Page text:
Wiji Thukul

Writer


Widji Widodo, popularly known by his name, Wiji Thukul, was born in Surakarta (Aug 26, 1963), and currently lives in



Wiji Thukul—born Widji Widodo in Solo, Central Java, 26 August 1963—is modern Indonesia’s foremost people’s poet. With humble words but extraordinary courage, his poems recount the everyday struggle of the poor and downtrodden: lack of opportunities, unfair wages, the police criminalizing them for organizing and trying to make a living, corporations stealing their lands. By turning his experiences into poetry, he created space for people like him, so often ignored by the literary establishment, and made them realize they have the power to resist and rise against the injustices they suffer.

In an era where defying the authorities could land you in jail or worse, Thukul wrote: Come join us / let’s be a nightmare for the president. His most famous line—only one word remains: fight!—is a popular cry among activists and demonstrators. The power of his poems, which he read at workers and farmers rallies, attracted authorities’ attention. In 1996 he joined the People’s Democratic Party, Indonesia’s first opposition party in the authoritarian New Order regime. That cemented his status as a wanted man. He fled to Borneo, moving from town to town. His family and friends last heard from him in February 1998. Many suspect he was disappeared by New Order’s special forces. Thukul is now an icon for people’s power in Indonesia.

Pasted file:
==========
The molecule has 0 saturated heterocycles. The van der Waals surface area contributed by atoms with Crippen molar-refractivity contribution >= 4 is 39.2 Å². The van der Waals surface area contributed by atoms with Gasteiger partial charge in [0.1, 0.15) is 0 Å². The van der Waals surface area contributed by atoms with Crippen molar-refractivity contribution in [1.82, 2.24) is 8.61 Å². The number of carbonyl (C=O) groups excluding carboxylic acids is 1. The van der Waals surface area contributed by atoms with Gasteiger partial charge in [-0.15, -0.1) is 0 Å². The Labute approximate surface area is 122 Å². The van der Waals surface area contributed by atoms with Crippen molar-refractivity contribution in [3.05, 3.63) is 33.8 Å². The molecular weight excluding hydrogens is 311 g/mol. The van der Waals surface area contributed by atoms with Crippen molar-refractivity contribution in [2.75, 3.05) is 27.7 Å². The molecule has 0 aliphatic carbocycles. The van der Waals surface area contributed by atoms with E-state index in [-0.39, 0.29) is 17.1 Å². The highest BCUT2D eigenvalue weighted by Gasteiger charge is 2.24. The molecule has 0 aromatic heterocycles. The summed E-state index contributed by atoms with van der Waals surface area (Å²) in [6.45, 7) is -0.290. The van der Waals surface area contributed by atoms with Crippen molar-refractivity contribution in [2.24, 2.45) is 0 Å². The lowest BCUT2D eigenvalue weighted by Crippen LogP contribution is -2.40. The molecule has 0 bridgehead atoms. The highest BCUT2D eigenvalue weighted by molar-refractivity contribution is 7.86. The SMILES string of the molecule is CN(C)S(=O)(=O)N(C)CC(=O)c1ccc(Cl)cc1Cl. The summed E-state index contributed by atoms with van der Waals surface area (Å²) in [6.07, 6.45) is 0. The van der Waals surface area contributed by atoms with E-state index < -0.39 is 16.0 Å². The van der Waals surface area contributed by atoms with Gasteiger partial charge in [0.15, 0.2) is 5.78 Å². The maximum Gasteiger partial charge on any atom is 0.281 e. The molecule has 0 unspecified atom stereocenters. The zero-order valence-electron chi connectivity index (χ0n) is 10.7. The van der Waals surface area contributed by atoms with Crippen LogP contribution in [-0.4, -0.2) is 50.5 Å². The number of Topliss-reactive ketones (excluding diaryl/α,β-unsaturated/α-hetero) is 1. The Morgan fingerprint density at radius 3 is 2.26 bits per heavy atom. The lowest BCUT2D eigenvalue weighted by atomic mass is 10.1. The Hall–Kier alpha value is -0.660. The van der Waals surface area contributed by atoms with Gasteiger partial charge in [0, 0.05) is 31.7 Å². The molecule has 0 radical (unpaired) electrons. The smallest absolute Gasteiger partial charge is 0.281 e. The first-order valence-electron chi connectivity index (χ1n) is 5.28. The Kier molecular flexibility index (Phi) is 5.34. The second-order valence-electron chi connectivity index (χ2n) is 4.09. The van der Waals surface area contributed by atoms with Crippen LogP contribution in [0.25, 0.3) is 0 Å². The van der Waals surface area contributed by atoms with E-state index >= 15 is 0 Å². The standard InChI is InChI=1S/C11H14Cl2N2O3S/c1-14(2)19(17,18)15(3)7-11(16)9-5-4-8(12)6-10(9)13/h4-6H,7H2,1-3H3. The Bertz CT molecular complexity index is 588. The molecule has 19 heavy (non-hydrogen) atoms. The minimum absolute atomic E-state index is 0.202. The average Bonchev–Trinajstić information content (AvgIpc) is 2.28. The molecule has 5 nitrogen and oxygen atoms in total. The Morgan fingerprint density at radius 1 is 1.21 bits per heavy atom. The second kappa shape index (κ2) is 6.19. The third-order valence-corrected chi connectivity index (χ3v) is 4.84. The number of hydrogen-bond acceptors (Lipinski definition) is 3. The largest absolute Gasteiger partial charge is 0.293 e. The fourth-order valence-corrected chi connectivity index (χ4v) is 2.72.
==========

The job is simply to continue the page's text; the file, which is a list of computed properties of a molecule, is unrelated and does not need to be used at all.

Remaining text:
His poems have been compiled in two collections: Aku Ingin Jadi Peluru and Nyanyian Akar Rumput. In 1991 Thukul received the Wertheim Encourage Award, in 2002 a Yap Thiam Hien human rights award, and in 2014 he was selected as an ASEAN literary figure. Recently a movie was made based on his life: Solo, Solitude, which has been well received in international film festivals.1


  1. Intersastra 

What Media Say


Wiji Thukul: From Solo to Locarno by Okky Madasari — Jakarta Post (Aug 11, 2016)


Also Mentioned in ...


Politics on poets’ mind by A. Kurniawan Ulung - Jakarta Post (Oct 09, 2017)
Rethinking Censorship in Indonesia by Tiffany Tsao - Sydney Review of Books (Nov 06, 2015)